While visiting my sister, we went out to the front yard barefoot because she believes we should all spend at least thirty minutes a day in contact with the earth. I watched her wander the herbs and vegetables, plucking a leaf here, tugging up a vegetable there, until her hands held our salad.
It reminded me how much I have always loved hands. Ironically, that same sister is now housebound, recuperating from an injury. She has a lot of time…on her hands…and sent me the following email. I have edited it because it’s a personal but you should still get the essence of her voice.
‘I look at my hands these days and think they belong to someone else! You always have told me how much you like my hands. Sometimes I wish they were stronger and could twist open jars and grab hold of this or that. I think they have been somewhat neglected at times as I love to dig in the soil and pull weeds without gloves. The feel of the dirt and plants, rocks, bugs, whatever! is delightful to me and gardening with gloves is like being blindfolded and watching the sunset!!! These days my nails are unbroken and even. The cuticles are nearly invisible. No cuts and scrapes and thorns! I’d better get out there in the garden! I’ll ruin my hands’ uniqueness and personality….’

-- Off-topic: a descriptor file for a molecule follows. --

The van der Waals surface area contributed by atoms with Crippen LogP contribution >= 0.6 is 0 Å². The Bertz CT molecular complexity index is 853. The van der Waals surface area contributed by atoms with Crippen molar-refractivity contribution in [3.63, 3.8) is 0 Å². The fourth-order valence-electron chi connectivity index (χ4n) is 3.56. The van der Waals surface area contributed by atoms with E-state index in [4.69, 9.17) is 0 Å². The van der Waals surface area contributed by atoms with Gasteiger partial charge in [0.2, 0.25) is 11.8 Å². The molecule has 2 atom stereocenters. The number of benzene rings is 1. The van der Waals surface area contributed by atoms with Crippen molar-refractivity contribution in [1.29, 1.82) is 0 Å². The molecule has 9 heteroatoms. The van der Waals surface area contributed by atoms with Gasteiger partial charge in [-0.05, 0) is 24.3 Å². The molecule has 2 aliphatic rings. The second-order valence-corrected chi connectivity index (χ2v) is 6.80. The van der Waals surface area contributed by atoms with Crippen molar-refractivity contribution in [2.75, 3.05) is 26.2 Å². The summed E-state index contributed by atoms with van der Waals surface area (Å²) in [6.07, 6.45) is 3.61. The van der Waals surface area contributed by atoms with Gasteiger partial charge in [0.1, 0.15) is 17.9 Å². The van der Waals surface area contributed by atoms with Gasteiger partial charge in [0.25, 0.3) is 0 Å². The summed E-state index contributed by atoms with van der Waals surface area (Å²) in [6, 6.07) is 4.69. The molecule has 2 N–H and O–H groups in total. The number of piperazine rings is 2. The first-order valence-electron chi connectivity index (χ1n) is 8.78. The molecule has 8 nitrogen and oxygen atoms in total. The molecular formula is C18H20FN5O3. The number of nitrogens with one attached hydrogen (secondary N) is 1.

I’ve always liked hands, watching how they manipulate their world. How people touch things, for instance. Like the way a person will pick up something with thumb and middle finger instead of first finger and how that makes the object look different. I love watching the husband use tools, mill out lumber, cook dinner. And watching my sister knead dough. Her hands as if they could feed the world.
I like seeing how people choose to hold pencils and pens, how they tilt paper. I like watching another sister clean. She touches things almost cautiously, her hands moving toward an object slightly slower than expected, so that the object is given a sense of importance. So much more so than when I simply grab up whatever is nearby.
This sister has the hands of a healer, even as she ironically now waits to heal. I asked her to pay attention to the way she touches equipment and patients when she returns to work. I’m willing to bet it’s the same way she approaches gardening. I’m willing to bet she’d rather touch without latex gloves.
Feet to earth, hands to souls.
I think my fascination comes from this weird phobia I have. It makes me anxious to have my hands still. If I can’t have something in them then I sit on them. To sleep they need to be weighed down, either under my husband or with part of the blanket wrapped tightly around them. It’s like I’ll float away or disappear if my hands aren’t grounded. As a passenger in a car, I hold the door handle or the emergency brake, or wrap my fingers up in the seatbelt. It took a few years for my husband to learn that wasn’t an opinion on his driving.
I think this is also why I picked my fingernails as a young child, peeling away the layers.
Kept the fingers busy until I learned how to use a pencil. Until I learned how my hands could manipulate words.